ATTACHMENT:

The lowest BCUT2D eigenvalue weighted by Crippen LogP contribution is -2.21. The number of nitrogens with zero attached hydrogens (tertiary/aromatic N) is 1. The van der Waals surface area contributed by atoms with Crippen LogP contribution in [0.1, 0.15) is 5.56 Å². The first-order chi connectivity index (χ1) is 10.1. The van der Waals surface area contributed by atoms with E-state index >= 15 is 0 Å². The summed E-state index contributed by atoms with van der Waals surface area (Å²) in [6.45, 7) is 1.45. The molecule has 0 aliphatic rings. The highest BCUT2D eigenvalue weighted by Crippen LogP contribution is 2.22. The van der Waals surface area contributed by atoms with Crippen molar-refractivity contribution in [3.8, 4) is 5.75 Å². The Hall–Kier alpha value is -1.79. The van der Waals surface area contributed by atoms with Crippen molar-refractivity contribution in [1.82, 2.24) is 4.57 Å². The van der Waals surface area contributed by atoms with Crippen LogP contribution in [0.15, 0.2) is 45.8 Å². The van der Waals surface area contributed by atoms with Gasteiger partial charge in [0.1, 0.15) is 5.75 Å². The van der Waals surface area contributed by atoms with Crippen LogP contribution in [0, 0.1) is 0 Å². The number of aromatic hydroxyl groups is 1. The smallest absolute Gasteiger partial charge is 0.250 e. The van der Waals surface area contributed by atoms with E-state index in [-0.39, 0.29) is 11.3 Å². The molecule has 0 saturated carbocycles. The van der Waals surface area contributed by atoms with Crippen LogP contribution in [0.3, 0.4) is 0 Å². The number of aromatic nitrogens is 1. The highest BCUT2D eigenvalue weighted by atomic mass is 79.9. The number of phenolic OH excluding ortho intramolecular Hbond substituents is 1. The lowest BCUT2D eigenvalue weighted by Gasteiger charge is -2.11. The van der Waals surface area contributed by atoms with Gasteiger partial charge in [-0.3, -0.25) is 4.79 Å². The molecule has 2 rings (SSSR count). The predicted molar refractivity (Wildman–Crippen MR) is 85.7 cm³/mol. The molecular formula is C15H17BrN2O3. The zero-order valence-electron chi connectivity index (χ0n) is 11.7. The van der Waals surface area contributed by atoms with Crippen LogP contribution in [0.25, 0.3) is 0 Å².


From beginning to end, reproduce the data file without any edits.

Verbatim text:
The lowest BCUT2D eigenvalue weighted by Crippen LogP contribution is -2.21. The number of nitrogens with zero attached hydrogens (tertiary/aromatic N) is 1. The van der Waals surface area contributed by atoms with Crippen LogP contribution in [0.1, 0.15) is 5.56 Å². The first-order chi connectivity index (χ1) is 10.1. The van der Waals surface area contributed by atoms with E-state index >= 15 is 0 Å². The summed E-state index contributed by atoms with van der Waals surface area (Å²) in [6.45, 7) is 1.45. The molecule has 0 aliphatic rings. The highest BCUT2D eigenvalue weighted by Crippen LogP contribution is 2.22. The van der Waals surface area contributed by atoms with Crippen molar-refractivity contribution in [3.8, 4) is 5.75 Å². The Hall–Kier alpha value is -1.79. The van der Waals surface area contributed by atoms with Crippen molar-refractivity contribution in [1.82, 2.24) is 4.57 Å². The van der Waals surface area contributed by atoms with Crippen LogP contribution in [0.15, 0.2) is 45.8 Å². The van der Waals surface area contributed by atoms with Gasteiger partial charge in [0.1, 0.15) is 5.75 Å². The van der Waals surface area contributed by atoms with Crippen LogP contribution in [0, 0.1) is 0 Å². The number of aromatic hydroxyl groups is 1. The smallest absolute Gasteiger partial charge is 0.250 e. The van der Waals surface area contributed by atoms with E-state index in [-0.39, 0.29) is 11.3 Å². The molecule has 0 saturated carbocycles. The van der Waals surface area contributed by atoms with Crippen LogP contribution in [0.3, 0.4) is 0 Å². The number of aromatic nitrogens is 1. The highest BCUT2D eigenvalue weighted by atomic mass is 79.9. The number of phenolic OH excluding ortho intramolecular Hbond substituents is 1. The lowest BCUT2D eigenvalue weighted by Gasteiger charge is -2.11. The van der Waals surface area contributed by atoms with Gasteiger partial charge in [-0.3, -0.25) is 4.79 Å². The molecule has 2 rings (SSSR count). The predicted molar refractivity (Wildman–Crippen MR) is 85.7 cm³/mol. The molecular formula is C15H17BrN2O3. The zero-order valence-electron chi connectivity index (χ0n) is 11.7. The van der Waals surface area contributed by atoms with Crippen LogP contribution in [0.25, 0.3) is 0 Å².